State v. Gollon

Decision Date20 October 1983
Docket NumberNo. 82-2329-CR,82-2329-CR
Citation340 N.W.2d 912,115 Wis.2d 592
PartiesSTATE of Wisconsin, Plaintiff-Respondent, v. John L. GOLLON, Defendant-Appellant.
CourtWisconsin Court of Appeals

James M. Bablitch, Stevens Point, for defendant-appellant.

Bronson C. La Follette, Atty. Gen., and Marguerite M. Moeller, Asst. Atty. Gen., for plaintiff-respondent.


GARTZKE, Presiding Judge.

Defendant John Gollon was convicted on two charges of first-degree sexual assault, contrary to sec. 940.225(1)(d), Stats. He appeals from an order denying his motion for a new trial. We affirm the order denying a new trial as to one conviction and reverse and remand for a new trial as to the other.

The primary issue is whether defendant was denied his constitutional right of confrontation when the trial court allowed witnesses to state what the child victim told them about the incident. Defendant also contends that the trial court erred by refusing to sever the charges for trial, admitting evidence as exceptions to the hearsay rule, admitting other crimes evidence, and allowing the jury to inspect certain evidence. He requests a new trial in the interest of justice. We conclude that defendant's right to confrontation was denied as to one charge but that his other contentions lack merit.

The alleged assaults involved two incidents, each with a six-year-old girl. The J.L. incident occurred June 11, 1981, and the T.H. incident the next day. Each child and her mother testified at the July 9, 1981 preliminary hearing. T.H. and her mother testified at the February 1982 trial. J.L.'s mother and a neighbor testified at the trial, but J.L. did not because, according to her mother, she was too afraid.

T.H. testified at the trial that defendant had put his finger in her vagina. She circled where defendant had touched her on the sketch of a girl. T.H.'s mother testified that when she awakened T.H. the evening of the day of the alleged assault and asked her about the incident, T.H. said defendant had put his finger in her vagina.

J.L.'s mother testified that June 13, 1981 J.L. told her that the defendant had touched her vaginal area, put his finger in her vagina, and taken out his penis. A neighbor testified that June 12th J.L. said the defendant was "digging in her pants" and had shown his penis to her and her friends.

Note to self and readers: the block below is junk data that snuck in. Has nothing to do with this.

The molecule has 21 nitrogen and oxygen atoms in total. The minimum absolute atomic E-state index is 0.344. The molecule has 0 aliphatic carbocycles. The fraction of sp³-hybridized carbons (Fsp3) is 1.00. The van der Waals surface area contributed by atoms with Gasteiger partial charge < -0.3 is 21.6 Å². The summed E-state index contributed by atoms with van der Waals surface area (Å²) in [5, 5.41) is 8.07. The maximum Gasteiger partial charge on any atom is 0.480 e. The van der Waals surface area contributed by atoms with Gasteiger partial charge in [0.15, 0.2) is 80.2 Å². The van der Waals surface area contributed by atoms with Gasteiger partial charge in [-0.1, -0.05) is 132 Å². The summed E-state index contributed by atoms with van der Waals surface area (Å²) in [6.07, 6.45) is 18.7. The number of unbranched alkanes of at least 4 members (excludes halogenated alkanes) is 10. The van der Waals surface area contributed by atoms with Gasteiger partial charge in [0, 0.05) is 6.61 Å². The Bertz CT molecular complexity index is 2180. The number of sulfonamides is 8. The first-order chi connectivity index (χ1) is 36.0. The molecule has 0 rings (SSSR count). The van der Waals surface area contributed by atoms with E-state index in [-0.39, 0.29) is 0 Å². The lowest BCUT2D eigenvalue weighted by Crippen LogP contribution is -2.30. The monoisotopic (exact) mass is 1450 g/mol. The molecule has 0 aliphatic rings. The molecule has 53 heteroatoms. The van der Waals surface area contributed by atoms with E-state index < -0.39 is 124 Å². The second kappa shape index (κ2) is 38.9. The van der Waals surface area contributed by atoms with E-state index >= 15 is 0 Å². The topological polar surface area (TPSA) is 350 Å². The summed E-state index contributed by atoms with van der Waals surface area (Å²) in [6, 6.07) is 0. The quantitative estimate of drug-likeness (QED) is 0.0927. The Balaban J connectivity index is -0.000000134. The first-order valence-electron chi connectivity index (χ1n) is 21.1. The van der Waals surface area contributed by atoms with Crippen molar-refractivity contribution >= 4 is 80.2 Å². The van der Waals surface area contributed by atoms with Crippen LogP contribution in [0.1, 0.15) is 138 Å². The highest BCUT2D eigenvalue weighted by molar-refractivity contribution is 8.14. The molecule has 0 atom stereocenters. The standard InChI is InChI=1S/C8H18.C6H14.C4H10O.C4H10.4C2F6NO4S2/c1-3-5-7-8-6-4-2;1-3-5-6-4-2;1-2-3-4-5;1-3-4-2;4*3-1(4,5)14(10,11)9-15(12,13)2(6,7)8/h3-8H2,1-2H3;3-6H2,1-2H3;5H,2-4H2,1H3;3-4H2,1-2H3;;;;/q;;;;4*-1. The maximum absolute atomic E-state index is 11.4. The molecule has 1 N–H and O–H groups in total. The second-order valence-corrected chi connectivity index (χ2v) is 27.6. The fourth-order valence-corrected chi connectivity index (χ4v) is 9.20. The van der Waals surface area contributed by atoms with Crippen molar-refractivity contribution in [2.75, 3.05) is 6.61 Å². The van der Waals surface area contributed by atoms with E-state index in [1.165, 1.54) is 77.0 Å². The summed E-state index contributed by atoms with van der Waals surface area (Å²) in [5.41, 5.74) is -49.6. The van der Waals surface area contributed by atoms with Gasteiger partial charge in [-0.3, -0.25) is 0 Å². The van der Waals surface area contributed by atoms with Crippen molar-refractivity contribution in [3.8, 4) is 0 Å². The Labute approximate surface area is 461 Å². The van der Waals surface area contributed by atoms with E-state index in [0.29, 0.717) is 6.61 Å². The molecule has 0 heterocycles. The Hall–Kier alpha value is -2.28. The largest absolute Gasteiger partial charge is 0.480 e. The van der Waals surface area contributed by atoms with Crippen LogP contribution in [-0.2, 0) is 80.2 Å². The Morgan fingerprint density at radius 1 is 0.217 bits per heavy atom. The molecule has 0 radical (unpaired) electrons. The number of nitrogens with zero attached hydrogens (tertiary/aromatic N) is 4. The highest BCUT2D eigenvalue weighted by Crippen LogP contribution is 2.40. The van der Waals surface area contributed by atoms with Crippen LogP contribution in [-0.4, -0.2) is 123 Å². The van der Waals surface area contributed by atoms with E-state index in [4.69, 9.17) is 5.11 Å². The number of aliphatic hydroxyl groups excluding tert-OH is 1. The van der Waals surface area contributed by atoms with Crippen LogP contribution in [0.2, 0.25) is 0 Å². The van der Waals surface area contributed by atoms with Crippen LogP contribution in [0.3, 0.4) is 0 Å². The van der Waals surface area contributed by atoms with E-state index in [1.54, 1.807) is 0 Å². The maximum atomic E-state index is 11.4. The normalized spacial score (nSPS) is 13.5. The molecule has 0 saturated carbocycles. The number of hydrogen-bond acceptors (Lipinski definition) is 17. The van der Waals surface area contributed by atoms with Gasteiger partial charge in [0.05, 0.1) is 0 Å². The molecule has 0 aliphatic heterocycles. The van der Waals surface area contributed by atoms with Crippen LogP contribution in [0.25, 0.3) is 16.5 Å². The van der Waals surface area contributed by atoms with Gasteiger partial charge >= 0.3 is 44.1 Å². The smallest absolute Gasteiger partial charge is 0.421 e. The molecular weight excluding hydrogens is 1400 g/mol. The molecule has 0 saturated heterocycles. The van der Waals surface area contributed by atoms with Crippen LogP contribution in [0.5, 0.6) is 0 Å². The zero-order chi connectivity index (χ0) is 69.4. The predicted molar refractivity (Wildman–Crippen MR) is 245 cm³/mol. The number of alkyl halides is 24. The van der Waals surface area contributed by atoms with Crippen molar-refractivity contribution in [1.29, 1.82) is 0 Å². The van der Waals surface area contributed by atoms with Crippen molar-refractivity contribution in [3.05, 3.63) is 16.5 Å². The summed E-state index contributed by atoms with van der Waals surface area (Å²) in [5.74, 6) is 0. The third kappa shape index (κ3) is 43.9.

The first issue is whether the mothers' and neighbor's testimony regarding the out-of-court statements by the girls was admissible. It is undisputed that the testimony constituted hearsay under sec. 908.01(3), Stats., and was properly objected to. The question is whether the girls' out-of-court statements come within a hearsay exception. If the statements are within a hearsay exception, we must consider whether defendant's constitutional right to confront J.L. was violated. State v. Bauer, 109 Wis.2d 204, 210, 325 N.W.2d 857, 860 (1982).

1. Excited Utterance Hearsay Exception

The trial court ruled that the girls' statements are within the excited utterance hearsay exception, sec. 908.03(2), Stats. 1 It reached that conclusion after considering the girls' ages, their lack of understanding of defendant's actions, testimony that defendant told them not to tell about the incidents, the likelihood that T.H. would not make up a story soon after being awakened late at night, and the likelihood that J.L. did not tell about the incident sooner due to fear and anxiety.

The excited utterance exception is based on spontaneity and stress which give a hearsay statement a high degree of trustworthiness. State v. Padilla, 110 Wis.2d 414, 418, 329 N.W.2d 263, 266 (Ct.App.1982). The exception is liberally applied to statements by a young child involved in a claimed sexual assault. Bertrang v. State, 50 Wis.2d 702, 706-07, 184 N.W.2d 867, 869 (1971). A young child may be unwilling or unable to remember the details by the time a case is brought to trial, or may be inhibited by fear or shame. Id. at 707-08, 184 N.W.2d at 870. It is thought, however, that "the characteristics of young children work to produce declarations 'free of conscious fabrication' for a longer period after the incident than with adults." Padilla, 110 Wis.2d at 419, 329 N.W.2d at 266.

We must affirm the trial court's ruling on a claimed excited utterance unless the court abused its discretion. Cossette v. Lepp, 38 Wis.2d 392, 398, 157 N.W.2d 629, 632 (1968). Discretion is properly exercised if it proceeds from facts of record to a conclusion, employing logical rationale without reliance on an erroneous theory of law. McCleary v. State, 49 Wis.2d 263, 277, 182 N.W.2d 512, 519 (1971).